Call, write, or visit your school leadership, school board, congress members, or state senators. Demand that they invest in curriculum, teacher development, and infrastructure that optimizes for a more complete learning of America’s history.White people, please socialize with more Black people. Black people, please socialize with more White people. Coming together more often will help us all develop empathy for the “other,” which fosters pro-social behaviors, like offering support.Don’t “unfriend” those you don’t understand or who don’t seem to understand you. Often times, people quickly default to de-friend mode whenever something appears in their newsfeed that they don’t agree with — especially when it comes to race relations in America. When you do that, though, you’re cutting yourself off from an opportunity to potentially learn from someone with a different lived experience than yours, build a bridge of understanding, and best case scenario, find common ground. If you continue down the de-friend path, your social networks may soon become an echo chamber, where you’re just talking to people who already agree with you.THIS ONE’S THE MOST IMPORTANT: Suggest another solution! I truly believe we’re stronger together, so please don’t be shy about leaving a comment below outlining what you think can be done to improve race relations in America. And who knows, maybe it’ll turn into a set of aggregated solutions we can all play a part in carrying out.

Thanks for taking the time to engage (I really appreciate it!) and remember…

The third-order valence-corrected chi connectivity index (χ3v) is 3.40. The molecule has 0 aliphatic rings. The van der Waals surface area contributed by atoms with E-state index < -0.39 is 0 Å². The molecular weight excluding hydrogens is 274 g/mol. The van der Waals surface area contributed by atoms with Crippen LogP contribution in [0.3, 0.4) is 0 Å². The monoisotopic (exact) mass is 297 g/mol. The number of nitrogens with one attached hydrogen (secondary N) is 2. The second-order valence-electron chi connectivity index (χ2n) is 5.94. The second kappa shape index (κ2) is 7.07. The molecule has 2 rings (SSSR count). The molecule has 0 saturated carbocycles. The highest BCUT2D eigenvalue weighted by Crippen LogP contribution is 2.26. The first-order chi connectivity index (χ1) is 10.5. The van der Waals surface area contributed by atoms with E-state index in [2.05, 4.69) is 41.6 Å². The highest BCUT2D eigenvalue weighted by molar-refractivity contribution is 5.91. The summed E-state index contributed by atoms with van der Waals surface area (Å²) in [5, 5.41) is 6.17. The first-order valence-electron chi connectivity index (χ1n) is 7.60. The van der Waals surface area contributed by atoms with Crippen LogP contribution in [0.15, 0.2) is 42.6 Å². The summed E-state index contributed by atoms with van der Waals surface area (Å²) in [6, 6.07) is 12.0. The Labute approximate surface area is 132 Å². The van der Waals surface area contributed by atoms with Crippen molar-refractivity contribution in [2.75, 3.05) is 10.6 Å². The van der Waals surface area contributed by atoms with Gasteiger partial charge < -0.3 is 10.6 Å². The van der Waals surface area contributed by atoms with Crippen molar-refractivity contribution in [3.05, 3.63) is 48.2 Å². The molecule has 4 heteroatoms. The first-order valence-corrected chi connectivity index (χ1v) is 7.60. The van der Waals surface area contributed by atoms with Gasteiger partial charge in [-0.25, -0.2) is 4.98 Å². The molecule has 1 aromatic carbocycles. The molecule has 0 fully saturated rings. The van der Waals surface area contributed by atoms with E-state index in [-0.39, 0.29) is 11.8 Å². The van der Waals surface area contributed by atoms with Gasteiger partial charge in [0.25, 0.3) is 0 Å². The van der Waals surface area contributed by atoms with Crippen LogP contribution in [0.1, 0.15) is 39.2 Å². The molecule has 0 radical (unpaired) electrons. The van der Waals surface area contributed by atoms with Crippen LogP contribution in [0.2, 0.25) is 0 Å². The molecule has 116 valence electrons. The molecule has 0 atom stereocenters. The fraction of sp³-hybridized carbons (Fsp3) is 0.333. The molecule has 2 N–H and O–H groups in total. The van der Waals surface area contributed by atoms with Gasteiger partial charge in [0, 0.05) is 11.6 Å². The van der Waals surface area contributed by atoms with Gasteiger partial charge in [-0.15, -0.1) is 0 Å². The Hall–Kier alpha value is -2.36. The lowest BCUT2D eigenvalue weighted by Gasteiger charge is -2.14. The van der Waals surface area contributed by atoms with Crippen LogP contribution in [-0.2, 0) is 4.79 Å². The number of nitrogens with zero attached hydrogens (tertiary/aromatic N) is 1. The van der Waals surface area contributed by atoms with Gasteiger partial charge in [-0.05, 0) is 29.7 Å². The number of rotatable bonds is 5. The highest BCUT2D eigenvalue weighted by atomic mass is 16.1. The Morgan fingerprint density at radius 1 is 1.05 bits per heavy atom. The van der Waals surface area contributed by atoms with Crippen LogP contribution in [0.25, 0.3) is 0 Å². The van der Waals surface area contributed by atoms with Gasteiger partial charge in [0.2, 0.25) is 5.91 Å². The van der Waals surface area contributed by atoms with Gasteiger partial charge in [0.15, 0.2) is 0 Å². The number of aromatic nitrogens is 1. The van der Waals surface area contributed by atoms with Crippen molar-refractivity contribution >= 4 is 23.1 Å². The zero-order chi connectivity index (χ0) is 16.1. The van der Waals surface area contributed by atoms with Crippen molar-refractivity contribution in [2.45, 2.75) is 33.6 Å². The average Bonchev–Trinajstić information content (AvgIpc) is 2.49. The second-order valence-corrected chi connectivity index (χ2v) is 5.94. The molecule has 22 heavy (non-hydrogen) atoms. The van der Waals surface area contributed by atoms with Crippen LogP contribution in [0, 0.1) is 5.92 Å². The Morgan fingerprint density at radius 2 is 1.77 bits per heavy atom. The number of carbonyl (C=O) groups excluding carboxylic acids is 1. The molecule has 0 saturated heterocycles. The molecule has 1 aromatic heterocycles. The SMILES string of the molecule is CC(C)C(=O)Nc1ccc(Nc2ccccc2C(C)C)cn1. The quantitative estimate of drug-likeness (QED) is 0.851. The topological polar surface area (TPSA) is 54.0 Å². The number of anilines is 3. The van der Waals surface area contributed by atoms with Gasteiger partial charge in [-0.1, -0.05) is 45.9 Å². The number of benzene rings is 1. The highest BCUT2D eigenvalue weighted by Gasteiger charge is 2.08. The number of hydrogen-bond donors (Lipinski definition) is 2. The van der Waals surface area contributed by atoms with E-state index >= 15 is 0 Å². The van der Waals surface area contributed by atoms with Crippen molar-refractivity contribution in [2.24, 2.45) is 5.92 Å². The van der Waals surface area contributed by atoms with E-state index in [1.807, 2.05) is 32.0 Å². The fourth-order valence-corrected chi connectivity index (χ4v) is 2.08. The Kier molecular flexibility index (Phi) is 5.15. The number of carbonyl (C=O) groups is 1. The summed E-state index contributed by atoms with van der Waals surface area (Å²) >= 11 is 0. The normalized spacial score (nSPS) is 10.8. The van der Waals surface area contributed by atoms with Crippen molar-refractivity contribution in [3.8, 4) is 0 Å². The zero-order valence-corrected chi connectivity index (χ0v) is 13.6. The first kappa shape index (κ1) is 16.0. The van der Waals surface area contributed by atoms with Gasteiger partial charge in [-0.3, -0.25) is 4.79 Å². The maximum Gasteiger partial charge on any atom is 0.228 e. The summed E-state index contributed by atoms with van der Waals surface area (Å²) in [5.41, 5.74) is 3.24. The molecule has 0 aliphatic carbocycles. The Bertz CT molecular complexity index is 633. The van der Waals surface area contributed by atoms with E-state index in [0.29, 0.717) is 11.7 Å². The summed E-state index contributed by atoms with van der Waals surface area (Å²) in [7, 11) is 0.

If not us, who? If not now, when?

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I was visiting my sister recently when I was shocked to discover that my nearly five-year-old nephew had grown into a full-blown walking, talking, little human being! So, naturally my first question was, “Where is this little hackers little computer?” To which I was sadly told that he did not have a computer of his own! Well, that just won’t do.

I know what you’re probably all thinking, why isn’t this kid’s adorable face on every possible toddler related product currently on the market? Rest assured, I constantly remind my sister of how she could be exploiting his cuteness for millions of dollars- but I digress. Where were we? Oh right, Linux.

Let’s talk hardware. If we’re building this little dude a Linux computer and we’re “ballin’ on a budget”, there’s no better choice than a Raspberry Pi. I mean he is a hacker in training, right? His typing (and well, hand coordination in general) isn’t that great yet, so we’ll need an over-sized keyboard. A big mouse pad, and a good wireless mouse will do well. Oh, and how about a VESA mount case for the Raspberry Pi so it stays out of the way? All of that should do nicely.